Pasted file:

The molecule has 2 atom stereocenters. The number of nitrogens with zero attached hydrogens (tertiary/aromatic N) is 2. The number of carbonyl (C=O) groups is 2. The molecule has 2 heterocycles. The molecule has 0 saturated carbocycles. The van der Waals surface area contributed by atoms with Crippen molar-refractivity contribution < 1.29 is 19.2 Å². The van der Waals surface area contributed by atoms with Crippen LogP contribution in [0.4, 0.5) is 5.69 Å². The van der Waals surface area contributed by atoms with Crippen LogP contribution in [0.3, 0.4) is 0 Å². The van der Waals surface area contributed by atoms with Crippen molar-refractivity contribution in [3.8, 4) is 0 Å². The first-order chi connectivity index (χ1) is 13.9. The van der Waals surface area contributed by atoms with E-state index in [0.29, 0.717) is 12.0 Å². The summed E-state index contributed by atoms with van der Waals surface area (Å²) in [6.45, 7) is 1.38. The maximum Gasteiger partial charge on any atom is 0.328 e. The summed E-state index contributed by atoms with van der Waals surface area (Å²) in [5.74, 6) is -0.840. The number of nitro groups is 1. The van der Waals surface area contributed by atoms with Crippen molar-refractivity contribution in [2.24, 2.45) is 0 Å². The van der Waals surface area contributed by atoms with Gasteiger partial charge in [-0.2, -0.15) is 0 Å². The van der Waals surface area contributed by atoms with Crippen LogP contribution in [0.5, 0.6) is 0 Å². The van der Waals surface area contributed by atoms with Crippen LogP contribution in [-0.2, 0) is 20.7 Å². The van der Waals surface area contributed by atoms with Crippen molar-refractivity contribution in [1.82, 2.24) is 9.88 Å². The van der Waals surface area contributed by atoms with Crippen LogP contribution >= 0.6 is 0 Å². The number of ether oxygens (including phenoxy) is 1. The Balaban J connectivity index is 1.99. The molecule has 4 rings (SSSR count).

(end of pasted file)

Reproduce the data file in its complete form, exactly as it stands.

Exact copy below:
The molecule has 2 atom stereocenters. The number of nitrogens with zero attached hydrogens (tertiary/aromatic N) is 2. The number of carbonyl (C=O) groups is 2. The molecule has 2 heterocycles. The molecule has 0 saturated carbocycles. The van der Waals surface area contributed by atoms with Crippen molar-refractivity contribution < 1.29 is 19.2 Å². The van der Waals surface area contributed by atoms with Crippen LogP contribution in [0.4, 0.5) is 5.69 Å². The van der Waals surface area contributed by atoms with Crippen LogP contribution in [0.3, 0.4) is 0 Å². The van der Waals surface area contributed by atoms with Crippen molar-refractivity contribution in [3.8, 4) is 0 Å². The first-order chi connectivity index (χ1) is 13.9. The van der Waals surface area contributed by atoms with E-state index in [0.29, 0.717) is 12.0 Å². The summed E-state index contributed by atoms with van der Waals surface area (Å²) in [6.45, 7) is 1.38. The maximum Gasteiger partial charge on any atom is 0.328 e. The summed E-state index contributed by atoms with van der Waals surface area (Å²) in [5.74, 6) is -0.840. The number of nitro groups is 1. The van der Waals surface area contributed by atoms with Crippen molar-refractivity contribution in [2.24, 2.45) is 0 Å². The van der Waals surface area contributed by atoms with Gasteiger partial charge in [-0.2, -0.15) is 0 Å². The van der Waals surface area contributed by atoms with Crippen LogP contribution in [0.5, 0.6) is 0 Å². The van der Waals surface area contributed by atoms with Crippen LogP contribution in [-0.2, 0) is 20.7 Å². The van der Waals surface area contributed by atoms with Crippen molar-refractivity contribution in [1.82, 2.24) is 9.88 Å². The van der Waals surface area contributed by atoms with Crippen LogP contribution >= 0.6 is 0 Å². The number of ether oxygens (including phenoxy) is 1. The Balaban J connectivity index is 1.99. The molecule has 4 rings (SSSR count).